In addition to the stated objectives of the bill, SPN is disturbing because of some of the things that it does *not* specify. SPN directs the President to negotiate with foreign countries to create a worldwide system for international government access to keys, but provides no limitations on the President's power. Even more disturbing, SPN gives the President the authority to disregard any or all of the provisions of the bill on the basis of a Presidential Executive Order - yet another way for "national security" concerns to be used as an excuse to undermine limits on the government's abilty to restrict encryption use and distribution. The bill also grants the Commerce Department sweeping new enforcement powers. The bill was referred to the Senate Commerce Committee, and may also be taken up by the Constitution Subcommittee of the Senate Committee on the Judiciary. Some form of the SPN stands a fair chance of passing the Senate (to be taken up and passed, possibly with amendments, or rejected by the House).


The Promotion of Commerce Online in the Digital Era (Pro-CODE) bill, S. 377 (http://thomas.loc.gov/cgi-bin/query/z?c105:S.377: ), was introduced by Senator Burns on February 27, 1997. Pro-CODE was considered one of the "better" encryption bills, in fact, the best bill introduced in the Senate, but it was still contained civil liberties concerns. Pro-CODE would have expanded the times encryption could be restricted and stated that nothing in the bill could be construed to affect any law intended to prevent the enforcement of federal or state law. The bill would have relaxed export restrictions on encryption more than either SAFE or EPCA II, discussed below). The Secure Public Networks Act was substituted for Pro-CODE, and passed over a shortlived "Pro-CODE II" compromise amendment offered by Burns, when it came for a vote in the Senate Commerce committee, March 19, 1997.


The Encrypted Communications Privacy Act (ECPA II, ECPA I being the Electronic Communications Privacy Act of 1986), S. 376 (http://thomas.loc.gov/cgi-bin/query/z?c105:S.376: ), was introduced by Senator Leahy on February 27, 1997. ECPA II would prohibit mandatory use of key recovery but would permit law enforcement to obtain keys if recovery were used. It would also make it a crime to use cryptography to obstruct justice, while offering partial deregulation of encryption export The bill was referred to the Senate Judiciary Committee, which held hearings on it on July 9, 1997. This bill is unexpected to pass but may influence the SPN legislation in the form of attempts at compromise.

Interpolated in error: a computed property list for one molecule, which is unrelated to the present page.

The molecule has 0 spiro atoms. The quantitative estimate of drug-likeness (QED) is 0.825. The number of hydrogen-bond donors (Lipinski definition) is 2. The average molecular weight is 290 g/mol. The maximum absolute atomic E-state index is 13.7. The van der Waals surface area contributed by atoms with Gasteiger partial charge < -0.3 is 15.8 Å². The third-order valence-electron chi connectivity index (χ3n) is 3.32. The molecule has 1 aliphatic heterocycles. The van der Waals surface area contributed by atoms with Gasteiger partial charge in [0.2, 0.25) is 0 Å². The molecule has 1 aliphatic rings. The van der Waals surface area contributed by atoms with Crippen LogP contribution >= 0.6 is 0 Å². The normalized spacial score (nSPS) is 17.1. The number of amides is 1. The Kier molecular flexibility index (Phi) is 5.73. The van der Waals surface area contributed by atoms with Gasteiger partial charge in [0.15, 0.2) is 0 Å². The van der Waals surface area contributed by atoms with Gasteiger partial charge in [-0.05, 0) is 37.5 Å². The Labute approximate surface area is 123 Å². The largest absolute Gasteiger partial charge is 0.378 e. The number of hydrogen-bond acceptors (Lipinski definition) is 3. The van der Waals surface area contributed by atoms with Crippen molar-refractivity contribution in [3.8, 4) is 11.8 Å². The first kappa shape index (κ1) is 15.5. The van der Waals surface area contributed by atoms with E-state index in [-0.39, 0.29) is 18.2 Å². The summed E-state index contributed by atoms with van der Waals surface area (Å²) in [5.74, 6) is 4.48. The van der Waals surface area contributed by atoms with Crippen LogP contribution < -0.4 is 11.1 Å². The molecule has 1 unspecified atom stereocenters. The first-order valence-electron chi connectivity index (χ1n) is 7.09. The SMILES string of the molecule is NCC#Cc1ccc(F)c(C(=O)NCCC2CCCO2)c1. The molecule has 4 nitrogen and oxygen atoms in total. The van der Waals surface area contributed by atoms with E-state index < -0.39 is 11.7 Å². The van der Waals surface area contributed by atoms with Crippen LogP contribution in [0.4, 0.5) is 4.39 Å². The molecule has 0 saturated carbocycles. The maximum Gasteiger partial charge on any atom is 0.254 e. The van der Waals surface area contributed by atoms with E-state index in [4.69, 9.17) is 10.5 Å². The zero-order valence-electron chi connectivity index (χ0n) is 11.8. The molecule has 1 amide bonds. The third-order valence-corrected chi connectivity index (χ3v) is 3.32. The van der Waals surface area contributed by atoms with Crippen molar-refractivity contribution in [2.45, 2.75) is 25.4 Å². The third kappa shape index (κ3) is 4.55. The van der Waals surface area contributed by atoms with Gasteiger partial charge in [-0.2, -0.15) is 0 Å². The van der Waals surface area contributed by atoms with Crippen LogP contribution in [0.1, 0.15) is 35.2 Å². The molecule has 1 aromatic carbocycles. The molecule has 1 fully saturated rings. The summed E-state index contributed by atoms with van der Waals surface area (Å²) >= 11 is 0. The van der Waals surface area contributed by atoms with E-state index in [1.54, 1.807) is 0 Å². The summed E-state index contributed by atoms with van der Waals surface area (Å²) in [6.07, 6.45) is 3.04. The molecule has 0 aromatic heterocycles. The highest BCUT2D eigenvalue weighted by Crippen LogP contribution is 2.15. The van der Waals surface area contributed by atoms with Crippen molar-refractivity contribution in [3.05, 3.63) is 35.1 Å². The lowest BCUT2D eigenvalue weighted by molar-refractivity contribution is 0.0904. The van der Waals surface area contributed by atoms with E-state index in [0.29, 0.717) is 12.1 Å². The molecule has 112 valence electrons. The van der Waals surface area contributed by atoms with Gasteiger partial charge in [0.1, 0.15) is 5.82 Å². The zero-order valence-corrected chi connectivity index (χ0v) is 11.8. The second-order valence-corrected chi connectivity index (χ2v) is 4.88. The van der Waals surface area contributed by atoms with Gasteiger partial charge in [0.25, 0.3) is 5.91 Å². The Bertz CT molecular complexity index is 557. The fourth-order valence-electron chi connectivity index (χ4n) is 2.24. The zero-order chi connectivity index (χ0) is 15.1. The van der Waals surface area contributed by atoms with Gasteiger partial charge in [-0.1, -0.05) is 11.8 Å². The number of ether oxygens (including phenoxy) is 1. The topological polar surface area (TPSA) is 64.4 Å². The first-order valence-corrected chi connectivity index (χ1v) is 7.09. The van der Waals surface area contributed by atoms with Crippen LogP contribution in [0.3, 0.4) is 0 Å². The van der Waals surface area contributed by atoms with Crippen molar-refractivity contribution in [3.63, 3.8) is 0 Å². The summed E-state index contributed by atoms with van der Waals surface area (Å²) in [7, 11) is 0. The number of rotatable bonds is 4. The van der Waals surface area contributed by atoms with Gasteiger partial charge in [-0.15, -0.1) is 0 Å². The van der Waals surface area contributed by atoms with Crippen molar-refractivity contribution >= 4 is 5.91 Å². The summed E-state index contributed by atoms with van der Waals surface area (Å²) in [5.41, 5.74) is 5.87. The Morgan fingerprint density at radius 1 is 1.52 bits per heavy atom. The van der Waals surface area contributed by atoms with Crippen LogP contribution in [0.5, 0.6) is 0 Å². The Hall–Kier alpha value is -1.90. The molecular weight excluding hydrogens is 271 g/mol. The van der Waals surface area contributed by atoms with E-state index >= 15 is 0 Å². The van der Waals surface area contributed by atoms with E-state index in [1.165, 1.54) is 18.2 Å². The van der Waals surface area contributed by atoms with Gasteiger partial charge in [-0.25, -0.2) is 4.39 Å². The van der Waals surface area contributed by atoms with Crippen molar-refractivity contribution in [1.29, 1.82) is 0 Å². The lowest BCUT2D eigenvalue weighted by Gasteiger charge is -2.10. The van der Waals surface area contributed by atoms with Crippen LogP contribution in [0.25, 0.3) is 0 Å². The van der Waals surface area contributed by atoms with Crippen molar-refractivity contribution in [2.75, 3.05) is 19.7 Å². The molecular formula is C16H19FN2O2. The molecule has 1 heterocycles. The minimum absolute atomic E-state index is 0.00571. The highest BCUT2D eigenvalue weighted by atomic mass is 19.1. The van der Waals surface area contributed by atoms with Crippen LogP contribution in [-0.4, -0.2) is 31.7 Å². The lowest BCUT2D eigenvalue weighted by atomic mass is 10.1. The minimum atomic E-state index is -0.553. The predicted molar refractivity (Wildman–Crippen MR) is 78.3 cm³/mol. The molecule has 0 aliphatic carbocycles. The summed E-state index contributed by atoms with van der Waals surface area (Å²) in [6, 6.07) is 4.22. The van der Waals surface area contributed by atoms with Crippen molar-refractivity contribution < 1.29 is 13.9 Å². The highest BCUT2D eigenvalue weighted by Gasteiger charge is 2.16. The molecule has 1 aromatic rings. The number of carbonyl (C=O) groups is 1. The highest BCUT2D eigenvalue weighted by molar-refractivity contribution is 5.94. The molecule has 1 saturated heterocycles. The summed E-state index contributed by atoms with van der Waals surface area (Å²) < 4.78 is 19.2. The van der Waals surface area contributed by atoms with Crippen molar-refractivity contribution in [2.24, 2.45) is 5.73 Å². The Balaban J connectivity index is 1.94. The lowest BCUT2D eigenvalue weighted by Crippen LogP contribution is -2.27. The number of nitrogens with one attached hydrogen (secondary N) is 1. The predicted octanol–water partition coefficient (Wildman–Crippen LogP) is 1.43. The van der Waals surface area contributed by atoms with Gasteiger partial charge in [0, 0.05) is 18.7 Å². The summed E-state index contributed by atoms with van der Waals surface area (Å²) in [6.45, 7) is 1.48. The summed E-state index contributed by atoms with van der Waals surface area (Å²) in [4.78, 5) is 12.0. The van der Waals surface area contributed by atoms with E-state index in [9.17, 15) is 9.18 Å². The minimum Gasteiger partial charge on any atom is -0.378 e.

Computer Security Enhancement Act

The Computer Security Enhancement Act of 1997, H.R. 1903, (http://thomas.loc.gov/cgi-bin/query/z?c105:H.R.1903: ) was introduced by Representative Sensenbrenner on June 17, 1997. It would amend and update the National Institute of Standards and Technology Act to: (1) upon request from the private sector, assist in establishing voluntary interoperable standards, guidelines, and associated methods and techniques to facilitate and expedite the establishment of non-Federal public key management infrastructures that can be used to communicate with and conduct transactions with the Federal Government; and (2) provide assistance to Federal agencies in the protection of computer networks, and coordinate Federal response efforts related to unauthorized access to Federal computer systems. The bill also would authorize NIST to perform evaluation and tests of: (1) information technologies to assess security vulnerabilities; and (2) commercially available security products for their suitability for use by Federal agencies for protecting sensitive information in computer systems. This bill was passed by the House on September 16, 1997, and was referred to the Senate Committee on Commerce, where it awaits consideration.

Communications Privacy and Consumer Empowerment Act

The Communications Privacy and Consumer Empowerment Act, H.R. 1964 (ftp://ftp.loc.gov/pub/thomas/c105/h1964.ih.txt ), was introduced by Representative Markey on June 19, 1997. This bill would codify existing domestic use policy, permitting unrestricted use of any encryption. It would also prohibit the government from requiring key recovery as a criteria for encryption licensing. The bill was referred to the House Committee on Commerce. Passage is considered unlikely.